The book is about a fascinating period in Asian history, the 19th and early 20th centuries when men and women were formulating a response to that very aggressive presence in their lives: Western colonialism and imperialism. They are fairly obscure figures, not men valorised in history text books such as Gandhi, Nehru or Mao Zedong. Men like Jamal al-Afghani and Liang Qichao and there are reasons why they are not as famous as the men they inspired later. “They are not known much,” Pankaj says, “because they don’t belong to the kind of triumphalist nationalist narratives, both of the West and the East. The histories we are told are nationalist histories and they talk about the emergence of the nation state from Western imperialism and they talk of the generation that led that struggle and the mass movements and then assumed power when the Europeans left. But these were the first generation and because they incarnated so many political ideas and tendencies, they almost seem like, in retrospect, confused or incoherent figures as opposed to the people like Mao Zedong who came later.”
Why the choice of these men to tell the story of Asia’s response to colonialism? Because, sometimes marginal figures tell you more about historical moments and their societies. When one reads about the histories of Egypt or China in the late 19th or early 20th centuries, he says, one keeps coming across references to these men. Both were born in traditional Asian families but were curious about the politics and ideologies of their time and were great travellers. But one never gets to know more. Who exactly are they as persons, politically, intellectually, what was the larger shape and trajectories of their lives? One never got a sense of what their journeys were. But there were connections between them. Liang Qichao admired Tagore who himself had travelled to Cairo to meet one of al-Afghani’s disciples and “suddenly as I read more widely, this world of Asia began to emerge more systematic than before in its response to the West.”
Suffragettes in sarees. Very high necked blouses and the brooch that seems to have been common in this period-wonder if the brooches are in suffragette colours.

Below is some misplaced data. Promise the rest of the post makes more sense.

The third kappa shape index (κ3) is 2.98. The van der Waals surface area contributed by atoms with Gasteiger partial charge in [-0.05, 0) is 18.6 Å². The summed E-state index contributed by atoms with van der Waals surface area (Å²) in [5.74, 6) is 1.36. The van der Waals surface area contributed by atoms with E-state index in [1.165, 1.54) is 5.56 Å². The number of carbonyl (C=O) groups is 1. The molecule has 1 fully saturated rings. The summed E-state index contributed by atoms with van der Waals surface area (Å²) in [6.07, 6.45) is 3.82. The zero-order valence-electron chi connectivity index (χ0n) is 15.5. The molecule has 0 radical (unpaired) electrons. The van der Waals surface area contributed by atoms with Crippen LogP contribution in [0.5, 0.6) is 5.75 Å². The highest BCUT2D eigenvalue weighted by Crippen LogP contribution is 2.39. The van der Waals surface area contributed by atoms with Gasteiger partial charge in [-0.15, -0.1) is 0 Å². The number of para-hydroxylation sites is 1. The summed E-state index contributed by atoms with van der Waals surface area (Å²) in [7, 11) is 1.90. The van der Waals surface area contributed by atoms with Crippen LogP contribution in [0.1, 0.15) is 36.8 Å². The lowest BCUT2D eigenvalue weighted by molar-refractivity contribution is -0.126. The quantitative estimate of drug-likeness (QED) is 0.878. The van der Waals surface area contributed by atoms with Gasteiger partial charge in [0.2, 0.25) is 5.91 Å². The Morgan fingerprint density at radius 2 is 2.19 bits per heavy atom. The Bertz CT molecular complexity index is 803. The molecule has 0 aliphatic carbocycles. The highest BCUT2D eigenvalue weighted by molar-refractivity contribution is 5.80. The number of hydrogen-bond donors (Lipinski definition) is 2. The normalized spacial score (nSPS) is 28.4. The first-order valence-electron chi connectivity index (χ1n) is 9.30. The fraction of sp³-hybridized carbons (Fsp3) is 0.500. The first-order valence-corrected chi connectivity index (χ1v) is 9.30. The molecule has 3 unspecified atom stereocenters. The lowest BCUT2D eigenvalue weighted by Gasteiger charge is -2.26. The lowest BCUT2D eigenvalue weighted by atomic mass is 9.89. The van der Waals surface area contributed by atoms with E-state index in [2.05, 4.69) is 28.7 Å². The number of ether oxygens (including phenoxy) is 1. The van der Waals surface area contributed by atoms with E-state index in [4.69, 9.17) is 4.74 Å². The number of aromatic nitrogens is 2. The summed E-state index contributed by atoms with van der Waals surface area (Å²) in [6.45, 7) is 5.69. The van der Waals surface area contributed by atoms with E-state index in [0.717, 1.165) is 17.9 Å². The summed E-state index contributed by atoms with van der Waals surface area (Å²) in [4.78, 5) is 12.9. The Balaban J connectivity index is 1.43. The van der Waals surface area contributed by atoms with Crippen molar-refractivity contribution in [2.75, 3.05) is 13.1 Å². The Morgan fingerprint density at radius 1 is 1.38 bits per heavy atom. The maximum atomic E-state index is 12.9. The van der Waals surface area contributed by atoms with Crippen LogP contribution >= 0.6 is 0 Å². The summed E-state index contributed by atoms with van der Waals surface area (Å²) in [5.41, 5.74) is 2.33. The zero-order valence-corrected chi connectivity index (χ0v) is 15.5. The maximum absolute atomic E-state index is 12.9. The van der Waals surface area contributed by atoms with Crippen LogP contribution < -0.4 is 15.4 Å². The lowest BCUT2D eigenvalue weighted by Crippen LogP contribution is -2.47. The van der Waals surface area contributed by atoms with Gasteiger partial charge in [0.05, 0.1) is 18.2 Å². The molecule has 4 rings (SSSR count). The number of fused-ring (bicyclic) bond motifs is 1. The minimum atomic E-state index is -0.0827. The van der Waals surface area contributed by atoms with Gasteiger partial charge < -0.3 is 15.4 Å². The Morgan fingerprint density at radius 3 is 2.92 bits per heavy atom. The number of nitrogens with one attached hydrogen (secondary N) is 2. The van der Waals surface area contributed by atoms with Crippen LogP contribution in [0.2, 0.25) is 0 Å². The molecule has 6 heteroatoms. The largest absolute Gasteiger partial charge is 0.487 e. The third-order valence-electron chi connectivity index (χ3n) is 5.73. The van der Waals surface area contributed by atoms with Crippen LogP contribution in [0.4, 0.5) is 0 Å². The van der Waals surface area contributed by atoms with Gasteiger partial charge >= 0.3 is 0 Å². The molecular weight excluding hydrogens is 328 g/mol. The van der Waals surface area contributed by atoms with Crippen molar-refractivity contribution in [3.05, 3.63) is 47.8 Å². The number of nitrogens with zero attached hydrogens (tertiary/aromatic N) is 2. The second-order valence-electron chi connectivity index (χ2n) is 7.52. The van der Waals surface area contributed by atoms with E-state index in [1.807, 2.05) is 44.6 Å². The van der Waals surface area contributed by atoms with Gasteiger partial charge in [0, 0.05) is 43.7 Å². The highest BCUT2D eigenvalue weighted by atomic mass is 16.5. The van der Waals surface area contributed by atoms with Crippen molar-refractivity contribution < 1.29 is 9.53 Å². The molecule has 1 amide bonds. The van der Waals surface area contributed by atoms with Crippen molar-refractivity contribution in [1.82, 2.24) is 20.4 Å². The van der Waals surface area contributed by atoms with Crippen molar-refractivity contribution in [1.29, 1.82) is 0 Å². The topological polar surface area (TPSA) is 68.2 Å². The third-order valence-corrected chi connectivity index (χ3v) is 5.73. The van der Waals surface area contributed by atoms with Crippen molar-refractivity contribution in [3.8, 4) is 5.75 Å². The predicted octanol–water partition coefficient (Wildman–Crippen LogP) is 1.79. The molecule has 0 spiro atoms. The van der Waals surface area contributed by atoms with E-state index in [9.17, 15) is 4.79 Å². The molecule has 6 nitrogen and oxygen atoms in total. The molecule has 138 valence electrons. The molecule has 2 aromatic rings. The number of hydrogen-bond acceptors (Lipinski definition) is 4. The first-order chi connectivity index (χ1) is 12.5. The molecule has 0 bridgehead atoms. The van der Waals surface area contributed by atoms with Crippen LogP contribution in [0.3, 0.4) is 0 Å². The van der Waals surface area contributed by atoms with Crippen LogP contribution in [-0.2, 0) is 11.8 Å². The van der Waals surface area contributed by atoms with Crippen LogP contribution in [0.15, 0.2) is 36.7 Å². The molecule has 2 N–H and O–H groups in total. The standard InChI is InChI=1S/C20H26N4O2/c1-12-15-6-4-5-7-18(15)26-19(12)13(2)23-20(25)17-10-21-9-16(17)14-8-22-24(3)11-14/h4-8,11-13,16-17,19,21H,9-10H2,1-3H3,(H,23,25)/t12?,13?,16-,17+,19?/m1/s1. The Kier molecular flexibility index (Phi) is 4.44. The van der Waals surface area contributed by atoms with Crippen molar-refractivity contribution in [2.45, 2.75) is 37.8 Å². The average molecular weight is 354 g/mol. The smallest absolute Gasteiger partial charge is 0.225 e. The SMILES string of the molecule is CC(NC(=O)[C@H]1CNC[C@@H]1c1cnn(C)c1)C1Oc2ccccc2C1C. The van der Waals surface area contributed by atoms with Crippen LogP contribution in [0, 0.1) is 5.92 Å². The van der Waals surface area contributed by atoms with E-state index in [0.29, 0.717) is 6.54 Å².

hera ram.. I just died… now I gotta find a gorgeous 1920s saree…
The disappearing Sikh turban: Sacred symbol, shorthand for terror
“When you see a turban and beard, what is the first thing you think of?” is a question Sikh Coalition’s Amardeep Singh often asks his American audience. The typical answer is: A terrorist. “We’ve had 11 years where the turban is equated with terrorism,” he tells The Guardian,“Is our community an intentional victim? … No, we’re collateral damage.”
Blame it all on Osama bin Laden who made infamous the turban and flowing beard, transforming the sacred symbols of Sikhism into a visual shorthand for Islamic extremism.
“I own a gas station. I am working there. People, they call me Bin Laden. Then I explain to them: sorry, you are misunderstanding. You are mixing us up with the Muslims. You try to explain about the turban and the beard. They still call you Bin Laden,” says Oak Creek resident Jeji Shergill in the Guardian article.
We don’t know as of now if Michael Page believed that the Oak Creek gurdwara was a mosque, or that he was killing Muslims. But there’s no mistaking the link between anti-Sikh and anti-Muslim bigotry in Oak Creek and the rest of the world. From Edinburgh to New York to Paris to Delhi, Sikhs have been routinely harassed and often killed for looking Sikh.
This knee-jerk bigotry has been blamed for the disappearing turban, which is in the danger of becoming extinct, both in India and abroad. Closer home, the first giant wave of visits to the barber shop were sparked by the anti-Sikh riots in the wake of Indira Gandhi’s assassination:
“There were widespread human rights violations. Young men with turbans or with Sikh names were more vulnerable to being picked up and thrown into illegal detention. Many Sikhs cut their hair and discarded their identity to escape police brutality,” said Ishwinder Singh Chadha, a member of the Institute of Sikh Studies. “In the 1990s, turbaned Sikhs were caricatured in TV shows and movies, and young Sikhs lost pride in their identity.”
The pressure to assimilate was no less in the West, where anti-immigrant racism has long been a problem, which redoubled in the wake of 9/11 due to anti-Muslim hysteria. From trouble with airport security to racial slurs on the street, the turban became a burdenattracting all kinds of unwelcome attention.
Add to the mix a global popular culture that devalues all forms of traditional attire as uncool. “They’ve adopted bad European habits: fast food, pubs and clubs,” says historian Patwant Singh in The Scotsman, “There is this terrible, misplaced urge to merge with the rest of the world.” The result is a new generation of Sikhs that has little time or interest in protecting the holy kesh.
While there are no exact figures, less than 20 percent of men under 30 now have uncut hair, as do nearly half of all Sikh men. So we now Save the Dastar efforts which include a World Turban Day, “Smart Turban 1.0″ CD-ROMs, Turban Tutor 1.0 software, dastar tying clinics, and even a beauty pageant for uncut sardars suitably labeled Mr Singh International.